Scientists find first genetic link to a heart muscle disease that affects children
A study has for the first time uncovered a gene linked to childhood-onset familial dilated cardiomyopathy, one of the most common heart muscle diseases in children. The researchers hope their findings will lead to gene therapies that offer much better prospects for patients than current treatments.
Current estimates suggest around 1 in 1,000 people has dilated cardiomyopathy (DCM) - a disease that gradually weakens and enlarges the heart muscle, which can result in heart failure and premature death.
DCM is a genetically complex disease, and is associated with mutations in at least 40 genes. However, the underlying causes of over half of cases remain unknown. The disease has no cure, although treatments currently available can help control symptoms and prevent complications.
In their study, published in Nature Genetics, the authors - who come from centers in India, Italy and Japan as well as the US - also found a link between DCM and excessive activity in a protein called mTOR, which can be blocked by several drugs that have already been approved by the Food and Drug Administration.
One of the drugs that inhibit mTOR (which stands for mammalian target of rapamycin) is rapamycin, which is currently mainly used to suppress the immune system following organ transplantation. Preliminary results from the study suggest the drug may be able to halt progress of DCM.
The study was led by the Icahn School of Medicine at Mount Sinai in New York, NY, where Valentin Fuster, who describes the findings as "extraordinary," is professor in Medicine, Cardiology. Speaking about DCM, he notes:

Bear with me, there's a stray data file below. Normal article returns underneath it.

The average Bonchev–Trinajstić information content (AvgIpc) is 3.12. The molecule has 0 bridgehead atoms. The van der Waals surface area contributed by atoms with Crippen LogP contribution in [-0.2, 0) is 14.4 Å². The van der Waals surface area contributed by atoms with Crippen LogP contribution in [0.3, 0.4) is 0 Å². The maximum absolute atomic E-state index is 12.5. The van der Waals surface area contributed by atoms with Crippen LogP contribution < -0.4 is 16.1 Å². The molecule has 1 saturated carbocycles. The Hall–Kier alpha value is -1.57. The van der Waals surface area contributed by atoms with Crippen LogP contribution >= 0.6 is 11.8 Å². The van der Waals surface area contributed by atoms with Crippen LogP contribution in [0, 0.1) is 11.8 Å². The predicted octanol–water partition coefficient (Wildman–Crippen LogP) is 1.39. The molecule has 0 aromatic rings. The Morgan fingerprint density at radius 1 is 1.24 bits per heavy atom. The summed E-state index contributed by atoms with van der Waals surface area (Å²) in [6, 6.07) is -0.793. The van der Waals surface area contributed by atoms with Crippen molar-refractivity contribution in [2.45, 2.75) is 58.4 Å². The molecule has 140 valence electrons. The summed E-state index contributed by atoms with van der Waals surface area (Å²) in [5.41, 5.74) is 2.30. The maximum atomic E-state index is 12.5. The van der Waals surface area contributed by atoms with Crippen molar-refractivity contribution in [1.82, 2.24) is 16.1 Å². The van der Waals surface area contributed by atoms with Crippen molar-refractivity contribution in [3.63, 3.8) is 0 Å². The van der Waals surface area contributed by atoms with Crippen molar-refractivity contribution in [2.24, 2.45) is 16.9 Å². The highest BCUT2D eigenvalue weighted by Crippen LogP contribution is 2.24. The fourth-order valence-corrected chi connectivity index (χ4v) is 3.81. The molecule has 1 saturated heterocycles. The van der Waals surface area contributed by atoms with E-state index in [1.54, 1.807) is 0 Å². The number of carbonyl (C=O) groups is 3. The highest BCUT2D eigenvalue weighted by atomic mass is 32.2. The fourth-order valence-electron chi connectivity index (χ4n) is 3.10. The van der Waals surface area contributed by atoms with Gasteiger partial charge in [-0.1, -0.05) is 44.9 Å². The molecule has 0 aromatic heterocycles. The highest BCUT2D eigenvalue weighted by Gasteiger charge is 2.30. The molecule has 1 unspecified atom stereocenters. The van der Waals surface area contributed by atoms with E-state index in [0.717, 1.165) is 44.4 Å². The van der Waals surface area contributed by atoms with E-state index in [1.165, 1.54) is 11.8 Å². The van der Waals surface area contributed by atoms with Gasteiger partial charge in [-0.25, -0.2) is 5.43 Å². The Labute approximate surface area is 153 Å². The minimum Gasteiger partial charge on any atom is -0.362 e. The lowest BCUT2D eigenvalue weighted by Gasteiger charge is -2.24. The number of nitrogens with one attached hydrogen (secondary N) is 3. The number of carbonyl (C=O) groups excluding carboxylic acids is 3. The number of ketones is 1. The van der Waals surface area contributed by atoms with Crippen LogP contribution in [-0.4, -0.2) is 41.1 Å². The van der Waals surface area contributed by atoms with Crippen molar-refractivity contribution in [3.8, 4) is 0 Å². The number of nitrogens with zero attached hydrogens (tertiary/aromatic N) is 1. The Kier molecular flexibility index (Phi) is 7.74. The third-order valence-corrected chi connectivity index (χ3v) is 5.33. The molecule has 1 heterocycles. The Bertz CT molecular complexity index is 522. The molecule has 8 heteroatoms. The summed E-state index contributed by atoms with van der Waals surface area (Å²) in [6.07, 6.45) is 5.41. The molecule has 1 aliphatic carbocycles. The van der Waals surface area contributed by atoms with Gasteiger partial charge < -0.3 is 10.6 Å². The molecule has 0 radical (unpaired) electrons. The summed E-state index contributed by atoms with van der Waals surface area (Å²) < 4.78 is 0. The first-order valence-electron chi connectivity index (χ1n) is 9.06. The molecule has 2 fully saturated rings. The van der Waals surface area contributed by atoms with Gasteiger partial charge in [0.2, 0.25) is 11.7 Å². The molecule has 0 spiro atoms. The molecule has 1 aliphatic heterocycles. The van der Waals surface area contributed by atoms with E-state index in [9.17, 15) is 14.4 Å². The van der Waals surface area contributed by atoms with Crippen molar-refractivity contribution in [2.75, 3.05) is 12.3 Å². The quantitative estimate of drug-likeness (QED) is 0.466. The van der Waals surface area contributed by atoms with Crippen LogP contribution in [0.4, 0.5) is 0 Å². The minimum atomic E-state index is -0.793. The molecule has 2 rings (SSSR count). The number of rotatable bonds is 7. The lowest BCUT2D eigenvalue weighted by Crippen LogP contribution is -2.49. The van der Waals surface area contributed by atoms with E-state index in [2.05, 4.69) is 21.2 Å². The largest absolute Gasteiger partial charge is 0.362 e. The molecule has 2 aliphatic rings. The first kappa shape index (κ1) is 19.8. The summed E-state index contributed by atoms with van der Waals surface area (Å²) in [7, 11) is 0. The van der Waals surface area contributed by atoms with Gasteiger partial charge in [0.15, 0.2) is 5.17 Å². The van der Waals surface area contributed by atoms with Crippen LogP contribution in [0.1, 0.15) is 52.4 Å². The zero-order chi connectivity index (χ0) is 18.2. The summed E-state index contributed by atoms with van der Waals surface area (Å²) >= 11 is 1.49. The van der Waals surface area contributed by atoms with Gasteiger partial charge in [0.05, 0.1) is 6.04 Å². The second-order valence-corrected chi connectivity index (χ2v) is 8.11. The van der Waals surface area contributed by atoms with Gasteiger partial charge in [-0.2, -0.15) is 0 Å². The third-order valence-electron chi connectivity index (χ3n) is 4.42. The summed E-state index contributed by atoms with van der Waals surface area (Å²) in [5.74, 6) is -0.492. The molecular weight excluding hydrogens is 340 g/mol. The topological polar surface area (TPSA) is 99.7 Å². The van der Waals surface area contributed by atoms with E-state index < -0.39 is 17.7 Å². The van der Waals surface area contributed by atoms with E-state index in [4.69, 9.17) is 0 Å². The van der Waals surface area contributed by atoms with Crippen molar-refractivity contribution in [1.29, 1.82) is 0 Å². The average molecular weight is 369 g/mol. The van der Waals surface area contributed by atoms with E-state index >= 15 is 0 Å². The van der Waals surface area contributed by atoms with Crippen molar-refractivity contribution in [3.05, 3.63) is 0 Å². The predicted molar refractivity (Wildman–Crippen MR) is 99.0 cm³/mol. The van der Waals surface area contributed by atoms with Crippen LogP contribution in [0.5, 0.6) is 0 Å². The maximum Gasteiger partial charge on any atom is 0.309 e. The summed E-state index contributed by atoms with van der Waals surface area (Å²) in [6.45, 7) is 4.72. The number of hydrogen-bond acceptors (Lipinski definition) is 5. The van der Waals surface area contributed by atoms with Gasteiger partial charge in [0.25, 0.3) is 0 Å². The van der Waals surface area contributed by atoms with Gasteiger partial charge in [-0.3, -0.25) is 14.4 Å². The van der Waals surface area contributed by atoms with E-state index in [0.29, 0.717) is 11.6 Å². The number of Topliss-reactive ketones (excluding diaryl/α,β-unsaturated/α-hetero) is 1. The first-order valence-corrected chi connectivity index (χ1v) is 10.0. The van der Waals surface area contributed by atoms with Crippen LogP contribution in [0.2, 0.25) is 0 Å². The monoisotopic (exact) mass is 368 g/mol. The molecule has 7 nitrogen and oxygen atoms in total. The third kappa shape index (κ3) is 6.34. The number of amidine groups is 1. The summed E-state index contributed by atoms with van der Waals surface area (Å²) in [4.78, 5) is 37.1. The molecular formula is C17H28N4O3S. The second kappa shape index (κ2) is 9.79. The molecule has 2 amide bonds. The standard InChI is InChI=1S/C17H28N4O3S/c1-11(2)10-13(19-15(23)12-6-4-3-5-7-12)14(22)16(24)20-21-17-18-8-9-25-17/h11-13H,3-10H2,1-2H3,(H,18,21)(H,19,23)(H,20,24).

"One day we hope to have therapeutic treatments for all of the different genetic variations that contribute to this complex disease, not just medications that delay heart failure."
He says the new findings may lead to the first of those treatments, offering new hope to patients who have no other medical recourse.
Rare mutations in RAF1 gene accounted for 10% of childhood-onset DCM
For the study, senior author Bruce Gelb and colleagues sequenced DNA from more than 500 adults and children with DCM, and over 1,000 unaffected controls. The samples were drawn from several different ethnic groups in different countries so as to maximize the genetic information about the disease.
The researchers say the next step is to study this biological mechanism in a mammalian model and generate data to support a clinical trial for DCM patients who have these genetic variants.
From the sequencing they found rare mutations in the RAF1 genes of 3 of the cohorts (South Indian, North Indian and Japanese). The patients with these mutations were also more likely to have been diagnosed with DCM in childhood. The mutations accounted for around 10% of childhood-onset cases of DCM in the studied cohorts.
It is the presence of these RAF1 mutations that appear to increased activity of mTOR, says the team, which validated the findings by modeling the mutations in zebrafish.
When they treated the zebrafish that had the same genetic changes with rapamycin, their heart defects were partially reversed, and their mTOR levels normalized.
Prof. Gelb says as there are currently no effective genetic treatments, "finding that commercially available drugs may be effective for patients with childhood-onset, RAF1-induced DCM is a remarkable advance."
"The critical next step is to study this biological mechanism in a mammalian model and generate data to support a clinical trial of rapamycin or a related drug for DCM patients who have these genetic variants," he concludes.
Leading cardiologists at the Mount Sinai Hospital recently contributed to the development of a new classification system for cardiomyopathies. Called MOGE(S), the new system was inspired by the TNM staging method used to classify malignant tumors, and allows for a common language and code to be used across the relevant medical community.
Written by Catharine Paddock PhD
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